All of Saturday we spent in the Al Qurm area. There seem to be two parks here – the very manicured Al Qurm Park, which is easy to access, and the far more interesting Al Qurm Nature Park, which seems to have been a nature reserve previously but which is now closed – more or less. We found a way in to this area that involved passing not a single No Trespassing sign or other indicator; this was done by coming from the south. If you try to access from the beach, it is clearly resitricted.
However, much of the good habitat can be seen from the road which passes to the north. There is a Starbucks on ths road with rooftop seating from which you can see down into both the reserve and the shore on the Gulf. Not a bad place for a midday break.
Interesting new birds here included many Grey Francolin, Western Reef Heron, Sooty Gull, Pin-tailed Snipe, White-eared Bulbul, Graceful Prinia, and Indian Silverbill. Plenty of terns were here, such as White-cheeked, Common, Lesser Crested, Sandwich, and Whiskered.
Sunday morning we went to Al-Ansab Lagoons. This is a private nature reserve which is located on the properties of Haya Water. As far as I can tell, this is a water treatment facility, but doesn’t resemble anything like sewage ponds. One can only visit here during the work week (fortunately weekends here are Friday and Saturday, so Sunday is doable). Also, one must apply via the web site for Haya / Al-Ansab; the process is simple and we were approved shortly after applying.
It is free to visit – the company simply wants to control the access. We were met at the lobby by an employee named Marwa. He is also a birder, and he showed us the roads, trails, and blinds, and then left us to wander around on our own. It is easy to cover the area on foot.
It is a great location to spend the morning – but it is very hot and you need to bring water, as there is none to be found once you are in. This site has several small lakes and high densities of shorebirds and waterbirds. There are also trails with acacia trees holding copious amounts of Purple Sunbirds (and House Sparrows).
Some nice finds at these wetlands included Glossy Ibis, Green Sandpiper, Northern Shoveler, Spectacled Bulbul, Greater Flamingo, Red-tailed Shrike, and Citrine Wagtail. By mid-day we were pretty well cooked, and activity had all but stopped, so we decided to call it a weekend and head to the airport.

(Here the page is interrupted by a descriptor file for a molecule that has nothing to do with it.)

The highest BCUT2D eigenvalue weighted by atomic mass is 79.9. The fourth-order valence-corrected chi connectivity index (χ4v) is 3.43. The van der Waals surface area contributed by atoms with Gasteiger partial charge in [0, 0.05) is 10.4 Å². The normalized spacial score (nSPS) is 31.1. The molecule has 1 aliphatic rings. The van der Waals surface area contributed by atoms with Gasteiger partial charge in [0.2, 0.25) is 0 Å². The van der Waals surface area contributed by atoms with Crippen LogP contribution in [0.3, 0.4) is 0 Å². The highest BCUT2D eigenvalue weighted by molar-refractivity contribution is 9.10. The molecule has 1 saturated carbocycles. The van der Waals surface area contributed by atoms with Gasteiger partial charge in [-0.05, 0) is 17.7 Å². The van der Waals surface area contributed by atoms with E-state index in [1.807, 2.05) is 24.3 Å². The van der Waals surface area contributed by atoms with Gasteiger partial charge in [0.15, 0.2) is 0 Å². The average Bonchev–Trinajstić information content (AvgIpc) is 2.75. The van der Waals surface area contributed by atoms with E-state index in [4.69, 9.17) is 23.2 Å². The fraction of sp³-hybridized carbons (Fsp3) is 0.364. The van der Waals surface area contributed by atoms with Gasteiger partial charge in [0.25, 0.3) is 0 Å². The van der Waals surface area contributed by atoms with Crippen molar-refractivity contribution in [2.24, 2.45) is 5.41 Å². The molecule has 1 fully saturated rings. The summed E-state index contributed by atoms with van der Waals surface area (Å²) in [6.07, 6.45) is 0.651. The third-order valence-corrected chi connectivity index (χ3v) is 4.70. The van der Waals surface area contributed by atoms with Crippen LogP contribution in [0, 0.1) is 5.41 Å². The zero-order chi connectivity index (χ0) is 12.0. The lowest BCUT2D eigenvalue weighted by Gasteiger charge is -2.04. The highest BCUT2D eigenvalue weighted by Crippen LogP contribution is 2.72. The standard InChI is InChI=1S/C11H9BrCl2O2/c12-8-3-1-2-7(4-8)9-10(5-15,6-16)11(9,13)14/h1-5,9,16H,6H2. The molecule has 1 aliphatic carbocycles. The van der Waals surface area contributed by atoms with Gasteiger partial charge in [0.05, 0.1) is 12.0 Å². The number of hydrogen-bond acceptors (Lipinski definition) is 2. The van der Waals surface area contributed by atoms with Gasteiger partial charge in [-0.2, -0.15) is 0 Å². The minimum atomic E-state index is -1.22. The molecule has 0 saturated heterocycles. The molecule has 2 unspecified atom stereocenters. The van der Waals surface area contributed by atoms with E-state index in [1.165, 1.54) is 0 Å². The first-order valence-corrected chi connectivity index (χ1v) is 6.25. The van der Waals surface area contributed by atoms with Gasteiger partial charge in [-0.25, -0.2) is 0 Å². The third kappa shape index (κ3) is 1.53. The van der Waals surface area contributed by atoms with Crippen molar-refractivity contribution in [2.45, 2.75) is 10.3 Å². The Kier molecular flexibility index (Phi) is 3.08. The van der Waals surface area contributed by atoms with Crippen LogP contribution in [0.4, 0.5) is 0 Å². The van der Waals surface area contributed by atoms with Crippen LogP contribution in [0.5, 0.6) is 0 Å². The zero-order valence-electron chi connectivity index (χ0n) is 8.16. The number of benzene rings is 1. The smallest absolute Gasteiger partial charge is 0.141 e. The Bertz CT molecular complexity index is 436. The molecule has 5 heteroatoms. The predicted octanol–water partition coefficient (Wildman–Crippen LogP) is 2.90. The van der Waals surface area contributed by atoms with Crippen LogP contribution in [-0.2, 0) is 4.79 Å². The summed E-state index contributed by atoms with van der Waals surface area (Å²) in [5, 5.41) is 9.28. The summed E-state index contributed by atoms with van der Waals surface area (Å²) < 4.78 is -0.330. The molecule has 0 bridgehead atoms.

Next weekend: Hong Kong
Week 38: Sept 11 – Sept 17, Bangkok
Working Days: 5
New species identified: 3
Total species to date: 1497
60.0 % of goal, 73.1% of year used
Sites visited: Bang Krachao, Muang Boran Fish Ponds, Queen Sirikit Park
Autumn migrants are moving down through Bangkok now, and we went looking for some. We were able to find both Eastern Crowned Warblers and Amur Paradise-Flycatchers at Bang Krachao, in the area known as the ‘green lung of Bangkok’ – we also picked up a Vinous-breasted Starling, which is a specialty of this site.
We scoured the other sites for birds such as Forest Wagtail and Black-browed Reed Warbler; the former has been showing up around the city but we couldn’t find one.
That is it for weekends in Bangkok. Lots more travel from here on out. Next weekend: Muscat, Oman
Week 37: Sept 4 – Sept 10, Sabah, Malaysia
Working Days: 4
New species identified: 8
Total species to date: 1494
60.0 % of goal, 71.1% of year used
Sites visited: Sepilok Jungle Resort, Rainforest Discovery Center
An early 6:00 flight out of Bangkok on Friday took us to Kuala Lumpur, and from there it is another two and half hours or so to Sandakan, on the east coast of Sabah, Malaysia. Sandakan has a nice little airport and a 20 minute taxi ride (costing $10) gets you to the Sepilok area, home of a number of small resorts and the Sepilok Rainforest Discovery Center. There is alos a Urangutan reserve nearby. From any of the hotels one can easily walk to the various birding sites. We stayed at Sepilok Jungle Resort, which hasa several boardwalks and trails and yielded us a Dark-throated Oriole, Streaked Bulbul, and lots of sunbirds.
The Rainforest Discovery Center is a modern, well-maintained nature reserve that is perfect for birding. Lots of habitat variety, trails, and an elevated walkway punctuated by observation towers make it a great place to spend a day, which is what we did Saturday. Really, it warrants more than one day. There is a small cafe on the grounds, so you don’t need to leave for lunch.
Unfortunately for us, the bird activity has not very high this weekend. The heat and humidity were quite miserable. You know it is bad when the sunshine at 7:00 is already unbearable.
Other than some raucous Yellow-vented Bulbuls, various Tailorbirds, and Blue-Eared Barbets blowing their policeman whistles, the birds were pretty quiet. I’d spent almost two weeks studying downloads from Xeno-Canto but it didn’t help too much. I also took over a hundred recordings that I am still parsing, in hopes of finding something that I missed.
Some new birds we did find included Wallace’s Hawk-Eagle, Bushy-Crested Hornbill, Cream-vented and Spectacled Bulbul, and Copper-throated Sunbirds. Dipped on the Rhinoceros Hornbill, all the trogons and the Bristlehead.